A critical endpoint in QCD is a kind of holy grail in nuclear physics. It has been theorized as a point where deconfinement occurs and hadronic matter leaves place to some kind of plasma of quarks and gluons. We know that the breaking of chiral symmetry is something that people has proposed several years ago and we recently gave a proof of existence of such a transition (see here). But here the situation is more complex: We have essentially two physical variables to describe the phase diagram and these are temperature and chemical potential. This makes lattice computations a kind of nightmare. The reason is the sign problem. Some years ago Zoltan Fodor and Sandor Katz come out with a pioneering paper (see here) doing lattice computation and seeing the chemical potential taking an imaginary factor: The infamous sign problem. Discretization implies it but a theoretical physicist can happily lives just ignoring it. Fodor and Katz evaded the problem just taking an absolute value but this approach was criticized casting doubt on their results at chemical potential different from zero. It should be said that they gave evidence of existence for the critical point and surely their results are unquestionably correct with zero chemical potential in close agreement with my and others findings. A lucid statement of the problems of lattice computations for finite temperatures and densities was recently given by Philippe de Forcrand (see here).

So far, people has produced several results just working around with phenomenological model like a Nambu-Jona-Lasinio or sigma model. This way of work arises from our current impossibility to manage QCD at very low energies but, on the other side, we are well aware that these models seem to represent reality quite well. The reason is that a Nambu-Jona-Lasinio is really the low-energy limit for QCD but I will not discuss this matter here having done this before (see here). Besides, the sigma model arises naturally in the low-energy limit interacting with quarks. The sigma field is a true physical field that drives the phase transitions in low-energy QCD.

While the hunt for the critical point in the lattice realm is already open since the paper by Fodor and Katz, the experimental side is somewhat more difficult to exploit. The only facility we have at our disposal is RHIC and no much proposals are known to identify the critical point from the experimental data were available since a fine proposal by Misha Stephanov a few years ago (see here and here). The idea runs as follows. At the critical point, fluctuations are no more expected to be Gaussian and all the correlations are extended to all the hadronic matter as the correlation length is diverging. Non-Gaussianity implies that if we compute cumulants, linked to higher order moments of the probability distribution, these will depend on the correlation length with some power and, particularly, moments like skewness and kurtosis, that are a measure of deviation from Gaussianity, start to change. Particularly, kurtosis is expected to change sign. So, if we are able to measure such a deviation in a laboratory facility we are done and we get evidence for a critical point and critical behavior of hadronic matter. We just note that Stephanov accomplishes his computations using a sigma model and this is a really brilliant hindsight.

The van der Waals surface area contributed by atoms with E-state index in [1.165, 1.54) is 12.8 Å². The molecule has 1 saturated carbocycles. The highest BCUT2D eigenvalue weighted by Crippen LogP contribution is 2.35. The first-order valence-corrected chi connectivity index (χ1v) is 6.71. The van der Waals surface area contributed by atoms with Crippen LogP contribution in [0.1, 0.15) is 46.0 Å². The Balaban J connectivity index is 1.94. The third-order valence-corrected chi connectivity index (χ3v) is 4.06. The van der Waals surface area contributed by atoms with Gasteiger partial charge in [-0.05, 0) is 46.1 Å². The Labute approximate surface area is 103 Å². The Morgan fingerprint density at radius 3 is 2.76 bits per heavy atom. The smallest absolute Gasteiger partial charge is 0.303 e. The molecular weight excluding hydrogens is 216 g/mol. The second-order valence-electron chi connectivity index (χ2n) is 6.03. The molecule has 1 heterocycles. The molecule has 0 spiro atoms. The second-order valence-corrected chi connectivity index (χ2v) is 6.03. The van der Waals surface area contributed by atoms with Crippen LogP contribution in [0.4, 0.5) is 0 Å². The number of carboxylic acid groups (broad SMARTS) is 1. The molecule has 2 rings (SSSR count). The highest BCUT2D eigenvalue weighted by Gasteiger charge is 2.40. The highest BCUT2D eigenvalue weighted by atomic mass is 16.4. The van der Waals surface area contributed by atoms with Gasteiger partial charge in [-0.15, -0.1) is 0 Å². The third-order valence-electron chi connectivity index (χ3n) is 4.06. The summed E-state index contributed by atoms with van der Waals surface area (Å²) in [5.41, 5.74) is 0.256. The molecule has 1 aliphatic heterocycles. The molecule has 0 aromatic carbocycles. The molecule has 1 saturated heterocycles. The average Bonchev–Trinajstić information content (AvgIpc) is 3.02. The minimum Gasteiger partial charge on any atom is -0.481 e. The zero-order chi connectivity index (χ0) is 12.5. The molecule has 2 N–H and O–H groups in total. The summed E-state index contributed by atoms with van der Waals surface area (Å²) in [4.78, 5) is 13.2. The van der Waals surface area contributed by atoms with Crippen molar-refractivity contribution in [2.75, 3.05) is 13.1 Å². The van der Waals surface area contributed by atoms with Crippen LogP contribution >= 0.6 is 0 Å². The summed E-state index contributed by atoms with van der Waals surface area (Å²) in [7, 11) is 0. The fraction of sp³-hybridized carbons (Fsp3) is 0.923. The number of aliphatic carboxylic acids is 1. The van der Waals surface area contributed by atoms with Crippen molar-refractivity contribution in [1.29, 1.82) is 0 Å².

At RHIC a first evidence of this has been obtained by STAR Collaboration (see here). These are preliminary results but further data are expected this year. The main result is given in the following figureWe see comparison with data from lattice as red balls for Au+Au collisions and the kurtosis goes down to negative values! The agreement with lattice data is striking and this is already evidence for a critical endpoint. But this is not enough as can be seen from the large error bar. Indeed further data are needed to draw a definitive conclusion and, as said, these are expected for this year. Anyhow, this is already a shocking result. Surely, we stay tuned for this mounting evidence of a critical endpoint. This will represent a major discovery for nuclear physics and, in some way, it will make easier lattice computations with a proper understanding of the way the sign problem should be settled.

Marco Frasca (2011). Chiral symmetry in the low-energy limit of QCD at finite temperature arXiv arXiv: 1105.5274v2

Z. Fodor, & S. D. Katz (2001). Lattice determination of the critical point of QCD at finite T and \mu JHEP 0203 (2002) 014 arXiv: hep-lat/0106002v2

Philippe de Forcrand (2010). Simulating QCD at finite density PoS (LAT2009)010, 2009 arXiv: 1005.0539v2

M. A. Stephanov (2008). Non-Gaussian fluctuations near the QCD critical point Phys.Rev.Lett.102:032301,2009 arXiv: 0809.3450v1

Christiana Athanasiou, Krishna Rajagopal, & Misha Stephanov (2010). Using Higher Moments of Fluctuations and their Ratios in the Search for

the QCD Critical Point Physical review D arXiv: 1006.4636v2

Xiaofeng Luo (2011). Probing the QCD Critical Point with Higher Moments of Net-proton

Multiplicity Distributions arXiv arXiv: 1106.2926v1